Effectiveness in Managing Risk and Cultural Change
A blast from the past (August 2013) article – The need to change safety culture
In recent times it has occurred to coroner’s at inquests, auditors and government (eg. Cole Commission) that poor safety culture has a central role in normalising unsafe practice. The development of the Federal Safety Commission in the construction industry (with one of the highest rates of injuries to workers) was to address the issue of safety cultural change. Inspectors and auditors are now ever mindful that despite physical, technological, engineering, administrative and legislative measures to control safety, people are still being injured at work. These five controls in themselves are not the complete story about safety. Research by Geller, Reason, Slovic, Barling, Frone, Wilde, Rougton, Mercurio, Weick and many safety experts established that a high percentage of incidents and accidents are caused by unsafe practices entrenched and normalised by poor safety culture. The organisations which focus on the five controls and culture are what Weick calls “High Reliability Organisations” and “Total Safety Organisations”.
We all want the same thing but how do we get there?
Everyone interested in safety wants the same thing, they don’t want anyone to be hurt. Injuries, whether physical or psychological, rarely bring pain to the just an individual. Injuries always have a domino effect and so the pain flows on to family, friends, business, organisations, employment arrangements, insurance, medical and therapeutic services. Any business that has regard for their employees and their families wants the best for them, it is also in business interests that they see employees at work the next day. Business interruption and disruption is costly and has a domino effect and so the disruption flows on to morale, confidence, negativity, scepticism, double-speak, motivation and unethical practice. These are the values which are sometimes evident in sub-cultures in organisational safety culture which invisibly work against change, development and innovation.
There is much evidence to show that negativity, punishment and rigidity have little longitudinal effect in changing behaviour. The prison system is a testimony to the fact that punishment doesn’t work. Whilst demand for more correctional facilities continues to increase the recidivism rate remains extremely high. From the time of the convicts we don’t seem to have learned much from history about punishment. Whilst simplistic approaches to zero tolerance are espoused by law enforcement agencies and the media most educationalists know that the result of such policies entrenches resentment and nothing much is learned or owned by the victims of the policy. Longitudinally, zero tolerance drives reporting underground, develops a sub-culture of cynicism and disregards all that is known about how people really learn and change? Unless people are motivated positively to change and own the values associated with that change then the desired behaviour will not be realised or worse still is only realised whilst the agents of control are around.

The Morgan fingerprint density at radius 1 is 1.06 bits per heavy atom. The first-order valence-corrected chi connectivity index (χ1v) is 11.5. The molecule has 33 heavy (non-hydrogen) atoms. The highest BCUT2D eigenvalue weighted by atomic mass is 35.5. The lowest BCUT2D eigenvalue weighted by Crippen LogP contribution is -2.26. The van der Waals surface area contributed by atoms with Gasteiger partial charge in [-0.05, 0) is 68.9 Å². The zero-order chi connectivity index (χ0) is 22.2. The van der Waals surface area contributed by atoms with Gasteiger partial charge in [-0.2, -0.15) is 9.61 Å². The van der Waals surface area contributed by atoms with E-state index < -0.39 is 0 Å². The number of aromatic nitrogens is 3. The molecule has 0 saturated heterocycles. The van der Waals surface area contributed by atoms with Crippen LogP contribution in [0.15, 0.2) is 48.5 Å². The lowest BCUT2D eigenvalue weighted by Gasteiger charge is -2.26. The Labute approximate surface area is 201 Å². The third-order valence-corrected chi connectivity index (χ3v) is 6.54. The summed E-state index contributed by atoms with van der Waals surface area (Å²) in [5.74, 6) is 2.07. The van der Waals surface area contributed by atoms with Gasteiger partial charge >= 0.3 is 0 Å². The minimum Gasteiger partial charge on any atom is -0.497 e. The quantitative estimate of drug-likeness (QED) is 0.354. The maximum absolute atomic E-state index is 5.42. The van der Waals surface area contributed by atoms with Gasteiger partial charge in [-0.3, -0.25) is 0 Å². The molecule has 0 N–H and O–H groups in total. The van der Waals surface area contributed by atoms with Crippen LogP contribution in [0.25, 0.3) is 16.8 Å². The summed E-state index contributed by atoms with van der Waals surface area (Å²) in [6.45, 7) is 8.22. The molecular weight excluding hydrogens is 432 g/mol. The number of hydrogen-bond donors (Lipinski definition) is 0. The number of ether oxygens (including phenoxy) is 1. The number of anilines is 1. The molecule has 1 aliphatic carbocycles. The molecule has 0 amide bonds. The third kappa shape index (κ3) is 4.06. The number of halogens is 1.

The focus of consulting, advice and training by Human Dymensions seeks holistic engagement and development through changing values, understanding human nature and how people learn. This approach has its focus on positive psychology and the power of self actualisation. Change results when people truly learn, own a new set of values and are motivated to act on those values. The following table explains this approach in comparison to some other popular approaches.